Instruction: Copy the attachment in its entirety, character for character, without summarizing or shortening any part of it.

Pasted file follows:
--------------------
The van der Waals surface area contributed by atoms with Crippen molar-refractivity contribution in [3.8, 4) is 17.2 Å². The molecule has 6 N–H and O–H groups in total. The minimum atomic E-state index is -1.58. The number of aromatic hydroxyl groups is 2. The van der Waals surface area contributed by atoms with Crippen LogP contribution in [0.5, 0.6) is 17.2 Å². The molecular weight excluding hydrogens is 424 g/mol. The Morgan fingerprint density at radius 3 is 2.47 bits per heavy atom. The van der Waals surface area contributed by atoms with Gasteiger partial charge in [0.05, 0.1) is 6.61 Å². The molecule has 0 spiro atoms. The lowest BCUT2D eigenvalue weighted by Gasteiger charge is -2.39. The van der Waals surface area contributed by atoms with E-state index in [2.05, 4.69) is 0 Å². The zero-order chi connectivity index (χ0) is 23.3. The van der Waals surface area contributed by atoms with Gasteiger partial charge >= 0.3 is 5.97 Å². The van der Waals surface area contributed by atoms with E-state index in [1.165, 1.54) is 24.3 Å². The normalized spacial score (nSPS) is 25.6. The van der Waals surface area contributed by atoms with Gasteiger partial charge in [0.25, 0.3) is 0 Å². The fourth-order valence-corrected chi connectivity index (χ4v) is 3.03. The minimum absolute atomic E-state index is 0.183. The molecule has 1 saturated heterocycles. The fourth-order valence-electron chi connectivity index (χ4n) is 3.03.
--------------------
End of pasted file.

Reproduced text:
The van der Waals surface area contributed by atoms with Crippen molar-refractivity contribution in [3.8, 4) is 17.2 Å². The molecule has 6 N–H and O–H groups in total. The minimum atomic E-state index is -1.58. The number of aromatic hydroxyl groups is 2. The van der Waals surface area contributed by atoms with Crippen LogP contribution in [0.5, 0.6) is 17.2 Å². The molecular weight excluding hydrogens is 424 g/mol. The Morgan fingerprint density at radius 3 is 2.47 bits per heavy atom. The van der Waals surface area contributed by atoms with Gasteiger partial charge in [0.05, 0.1) is 6.61 Å². The molecule has 0 spiro atoms. The lowest BCUT2D eigenvalue weighted by Gasteiger charge is -2.39. The van der Waals surface area contributed by atoms with E-state index in [2.05, 4.69) is 0 Å². The zero-order chi connectivity index (χ0) is 23.3. The van der Waals surface area contributed by atoms with Gasteiger partial charge >= 0.3 is 5.97 Å². The van der Waals surface area contributed by atoms with E-state index in [1.165, 1.54) is 24.3 Å². The normalized spacial score (nSPS) is 25.6. The van der Waals surface area contributed by atoms with Gasteiger partial charge in [0.25, 0.3) is 0 Å². The fourth-order valence-corrected chi connectivity index (χ4v) is 3.03. The minimum absolute atomic E-state index is 0.183. The molecule has 1 saturated heterocycles. The fourth-order valence-electron chi connectivity index (χ4n) is 3.03.